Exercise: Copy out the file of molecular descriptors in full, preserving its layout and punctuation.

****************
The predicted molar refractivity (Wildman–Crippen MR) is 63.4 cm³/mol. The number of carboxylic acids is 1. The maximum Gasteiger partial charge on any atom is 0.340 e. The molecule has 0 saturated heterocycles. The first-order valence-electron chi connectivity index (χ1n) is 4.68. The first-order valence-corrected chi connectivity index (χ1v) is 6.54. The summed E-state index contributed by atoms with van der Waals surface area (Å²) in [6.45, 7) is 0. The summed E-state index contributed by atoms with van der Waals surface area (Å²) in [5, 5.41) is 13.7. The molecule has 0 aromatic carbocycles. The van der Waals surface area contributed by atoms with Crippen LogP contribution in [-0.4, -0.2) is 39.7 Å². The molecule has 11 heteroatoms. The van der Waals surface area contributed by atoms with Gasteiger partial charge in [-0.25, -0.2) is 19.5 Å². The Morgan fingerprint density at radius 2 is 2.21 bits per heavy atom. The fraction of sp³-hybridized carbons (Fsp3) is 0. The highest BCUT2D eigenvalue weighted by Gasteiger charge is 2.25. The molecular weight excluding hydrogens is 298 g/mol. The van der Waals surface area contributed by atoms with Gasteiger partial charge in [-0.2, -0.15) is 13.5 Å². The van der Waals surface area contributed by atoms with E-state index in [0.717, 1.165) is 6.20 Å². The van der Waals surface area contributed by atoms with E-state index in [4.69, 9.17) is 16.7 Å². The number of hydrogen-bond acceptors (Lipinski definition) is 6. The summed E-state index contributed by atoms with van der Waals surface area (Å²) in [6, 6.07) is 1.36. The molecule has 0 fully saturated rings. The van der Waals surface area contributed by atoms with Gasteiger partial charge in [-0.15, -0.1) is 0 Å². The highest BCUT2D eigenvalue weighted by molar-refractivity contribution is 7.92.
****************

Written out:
The predicted molar refractivity (Wildman–Crippen MR) is 63.4 cm³/mol. The number of carboxylic acids is 1. The maximum Gasteiger partial charge on any atom is 0.340 e. The molecule has 0 saturated heterocycles. The first-order valence-electron chi connectivity index (χ1n) is 4.68. The first-order valence-corrected chi connectivity index (χ1v) is 6.54. The summed E-state index contributed by atoms with van der Waals surface area (Å²) in [6.45, 7) is 0. The summed E-state index contributed by atoms with van der Waals surface area (Å²) in [5, 5.41) is 13.7. The molecule has 0 aromatic carbocycles. The van der Waals surface area contributed by atoms with Crippen LogP contribution in [-0.4, -0.2) is 39.7 Å². The molecule has 11 heteroatoms. The van der Waals surface area contributed by atoms with Gasteiger partial charge in [-0.25, -0.2) is 19.5 Å². The Morgan fingerprint density at radius 2 is 2.21 bits per heavy atom. The fraction of sp³-hybridized carbons (Fsp3) is 0. The highest BCUT2D eigenvalue weighted by Gasteiger charge is 2.25. The molecular weight excluding hydrogens is 298 g/mol. The van der Waals surface area contributed by atoms with Gasteiger partial charge in [-0.2, -0.15) is 13.5 Å². The van der Waals surface area contributed by atoms with E-state index in [0.717, 1.165) is 6.20 Å². The van der Waals surface area contributed by atoms with E-state index in [4.69, 9.17) is 16.7 Å². The number of hydrogen-bond acceptors (Lipinski definition) is 6. The summed E-state index contributed by atoms with van der Waals surface area (Å²) in [6, 6.07) is 1.36. The molecule has 0 fully saturated rings. The van der Waals surface area contributed by atoms with Gasteiger partial charge in [-0.15, -0.1) is 0 Å². The highest BCUT2D eigenvalue weighted by molar-refractivity contribution is 7.92.